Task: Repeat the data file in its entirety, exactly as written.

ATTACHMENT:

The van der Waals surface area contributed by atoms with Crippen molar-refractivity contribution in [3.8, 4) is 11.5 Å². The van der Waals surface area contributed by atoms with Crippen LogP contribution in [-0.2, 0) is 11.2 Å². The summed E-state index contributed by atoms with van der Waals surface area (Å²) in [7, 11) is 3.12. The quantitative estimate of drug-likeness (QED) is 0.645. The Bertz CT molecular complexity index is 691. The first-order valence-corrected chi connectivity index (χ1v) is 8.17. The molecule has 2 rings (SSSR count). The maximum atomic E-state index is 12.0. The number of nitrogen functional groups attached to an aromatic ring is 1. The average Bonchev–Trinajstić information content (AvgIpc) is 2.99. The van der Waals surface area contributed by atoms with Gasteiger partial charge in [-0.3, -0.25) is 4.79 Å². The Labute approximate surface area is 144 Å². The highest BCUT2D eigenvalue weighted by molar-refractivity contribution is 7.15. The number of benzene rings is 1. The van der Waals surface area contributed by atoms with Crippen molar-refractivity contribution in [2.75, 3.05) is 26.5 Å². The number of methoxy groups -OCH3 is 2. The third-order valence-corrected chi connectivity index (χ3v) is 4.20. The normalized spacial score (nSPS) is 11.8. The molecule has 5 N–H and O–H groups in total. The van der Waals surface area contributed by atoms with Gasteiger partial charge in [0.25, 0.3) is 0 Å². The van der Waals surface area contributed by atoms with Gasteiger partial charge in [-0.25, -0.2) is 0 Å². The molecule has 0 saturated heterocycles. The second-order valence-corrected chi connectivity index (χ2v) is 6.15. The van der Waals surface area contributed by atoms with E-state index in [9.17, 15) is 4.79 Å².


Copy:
The van der Waals surface area contributed by atoms with Crippen molar-refractivity contribution in [3.8, 4) is 11.5 Å². The van der Waals surface area contributed by atoms with Crippen LogP contribution in [-0.2, 0) is 11.2 Å². The summed E-state index contributed by atoms with van der Waals surface area (Å²) in [7, 11) is 3.12. The quantitative estimate of drug-likeness (QED) is 0.645. The Bertz CT molecular complexity index is 691. The first-order valence-corrected chi connectivity index (χ1v) is 8.17. The molecule has 2 rings (SSSR count). The maximum atomic E-state index is 12.0. The number of nitrogen functional groups attached to an aromatic ring is 1. The average Bonchev–Trinajstić information content (AvgIpc) is 2.99. The van der Waals surface area contributed by atoms with Gasteiger partial charge in [-0.3, -0.25) is 4.79 Å². The Labute approximate surface area is 144 Å². The highest BCUT2D eigenvalue weighted by molar-refractivity contribution is 7.15. The number of benzene rings is 1. The van der Waals surface area contributed by atoms with Crippen molar-refractivity contribution in [2.75, 3.05) is 26.5 Å². The number of methoxy groups -OCH3 is 2. The third-order valence-corrected chi connectivity index (χ3v) is 4.20. The normalized spacial score (nSPS) is 11.8. The molecule has 5 N–H and O–H groups in total. The van der Waals surface area contributed by atoms with Gasteiger partial charge in [0.25, 0.3) is 0 Å². The van der Waals surface area contributed by atoms with Gasteiger partial charge in [-0.25, -0.2) is 0 Å². The molecule has 0 saturated heterocycles. The second-order valence-corrected chi connectivity index (χ2v) is 6.15. The van der Waals surface area contributed by atoms with E-state index in [9.17, 15) is 4.79 Å².